The reason we freeze the steaks in this recipe before cooking them is to make sure we don’t overcook them. It will work even if the steaks are frozen as solid as a brick, though it might take a little longer in the oven. That’s why this recipe works so well as both a weeknight dinner and as a main course at a dinner party.
Tips & Substitutions:
- To watch a video of Nathan demonstrating this technique, click here.
- You can use a completely frozen steak for this recipe, though it might take a little longer to cook.
- If your oven doesn’t go all the way down to 70 °C / 160 °F, that’s all right. Set it to its lowest temperature. The steak may cook faster, but since you are cooking it to a core temperature, that is fine.
- If you aren’t sure how low your oven actually goes, you may want to first calibrate it. You can read all about calibrating your thermometer, oven, and refrigerator here.
- The purpose of freezing the steak is so you can first sear it without overcooking it. This will give it an even texture and “doneness.”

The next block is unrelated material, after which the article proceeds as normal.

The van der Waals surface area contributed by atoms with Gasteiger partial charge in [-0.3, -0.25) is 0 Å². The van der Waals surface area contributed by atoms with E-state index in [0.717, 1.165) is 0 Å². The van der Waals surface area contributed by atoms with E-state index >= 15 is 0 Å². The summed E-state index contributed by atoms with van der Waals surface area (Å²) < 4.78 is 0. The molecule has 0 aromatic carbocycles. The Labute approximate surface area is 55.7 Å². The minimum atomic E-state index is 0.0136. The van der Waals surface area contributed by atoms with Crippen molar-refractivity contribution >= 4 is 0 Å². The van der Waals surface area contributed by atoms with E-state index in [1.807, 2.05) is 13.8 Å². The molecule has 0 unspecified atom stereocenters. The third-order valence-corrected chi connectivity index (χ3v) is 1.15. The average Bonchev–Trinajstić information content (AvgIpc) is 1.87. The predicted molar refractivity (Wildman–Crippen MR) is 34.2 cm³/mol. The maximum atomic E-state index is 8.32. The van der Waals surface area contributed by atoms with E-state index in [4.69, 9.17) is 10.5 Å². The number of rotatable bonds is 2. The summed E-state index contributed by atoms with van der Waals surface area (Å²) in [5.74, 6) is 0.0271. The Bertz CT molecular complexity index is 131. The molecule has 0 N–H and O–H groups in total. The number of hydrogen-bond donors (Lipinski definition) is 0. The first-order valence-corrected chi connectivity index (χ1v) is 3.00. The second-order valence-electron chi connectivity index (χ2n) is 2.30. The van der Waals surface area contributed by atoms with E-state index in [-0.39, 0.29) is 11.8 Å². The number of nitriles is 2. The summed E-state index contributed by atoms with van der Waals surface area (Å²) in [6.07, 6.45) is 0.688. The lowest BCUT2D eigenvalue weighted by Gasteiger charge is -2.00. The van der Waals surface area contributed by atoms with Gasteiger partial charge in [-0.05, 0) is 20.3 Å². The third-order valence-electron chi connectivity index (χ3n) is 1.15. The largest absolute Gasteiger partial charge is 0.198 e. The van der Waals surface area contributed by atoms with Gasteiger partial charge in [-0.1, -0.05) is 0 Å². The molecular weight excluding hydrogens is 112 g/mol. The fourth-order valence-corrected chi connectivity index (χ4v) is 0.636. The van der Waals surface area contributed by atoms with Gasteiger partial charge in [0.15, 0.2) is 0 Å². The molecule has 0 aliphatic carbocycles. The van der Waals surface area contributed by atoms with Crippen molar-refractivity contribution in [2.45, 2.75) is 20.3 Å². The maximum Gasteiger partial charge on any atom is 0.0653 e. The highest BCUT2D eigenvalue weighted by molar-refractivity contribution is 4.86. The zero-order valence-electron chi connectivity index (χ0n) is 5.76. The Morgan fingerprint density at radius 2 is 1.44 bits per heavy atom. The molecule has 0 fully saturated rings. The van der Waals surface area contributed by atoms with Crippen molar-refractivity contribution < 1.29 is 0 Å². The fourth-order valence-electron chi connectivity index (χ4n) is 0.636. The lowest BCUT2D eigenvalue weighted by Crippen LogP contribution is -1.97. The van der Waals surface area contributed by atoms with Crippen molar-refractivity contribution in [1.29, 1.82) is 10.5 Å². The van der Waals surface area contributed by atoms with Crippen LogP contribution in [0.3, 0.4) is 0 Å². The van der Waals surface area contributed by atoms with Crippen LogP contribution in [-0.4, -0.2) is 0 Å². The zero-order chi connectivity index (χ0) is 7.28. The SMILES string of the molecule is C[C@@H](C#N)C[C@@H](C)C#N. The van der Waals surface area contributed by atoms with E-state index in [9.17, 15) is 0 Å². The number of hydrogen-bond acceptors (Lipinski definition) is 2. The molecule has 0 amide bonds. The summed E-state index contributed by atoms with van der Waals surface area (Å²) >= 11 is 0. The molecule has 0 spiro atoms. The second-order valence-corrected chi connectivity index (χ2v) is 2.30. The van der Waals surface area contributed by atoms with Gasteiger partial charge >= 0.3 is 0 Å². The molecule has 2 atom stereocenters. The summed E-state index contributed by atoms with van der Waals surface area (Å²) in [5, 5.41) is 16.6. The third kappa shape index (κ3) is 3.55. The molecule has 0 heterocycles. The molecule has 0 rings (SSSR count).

- For best results, freeze the steak on a baking sheet. This will give the steak an even surface area.
- You can sear the steak by pan-frying it, or with a blowtorch.
- Make sure to sear the fat on the sides of the steak.
- We have found that just searing one side of the steak is enough to provide flavor and aesthetics, but you can sear both sides if you so desire.
- You can use any neutral oil when searing the steak. Our favorite is Safflower oil, because it has such a high smoke point.
- If you use a blowtorch, move the flame continuously back and forth across the steak for even browning.
- The core temperature of the steak will increase at a faster rate as time goes on. Once the thermometer indicates that the core temperature is within 10 °C / 18 °F from your target, check the steak every minute or so to avoid overcooking.
- Make sure to use an oven-safe probe thermometer.
- The steak will continue to cook a few more degrees after it comes out of the oven.
- We like to cook our steaks to a core temperature of 55 °C / 131 °F for a medium-rare finish. But for strip steak, you can go as low as 52 °C / 126 °F for a rare steak, or as high as 62 °C / 144 °F for a medium steak. For more on core temperatures for other cuts of steak, as well as other meats, see page 192 of Modernist Cuisine at Home. Remember that cooking time will vary for different cuts and thicknesses of steak.
- If desired, brush the finished steak with melted butter and then sprinkle it with salt to taste.
- When you cut into the steak, it will look more pink than red. In a few minutes, it will turn redder as the oxygen in the air binds with the myoglobin in the steak. Myoglobin is the muscle version of hemoglobin.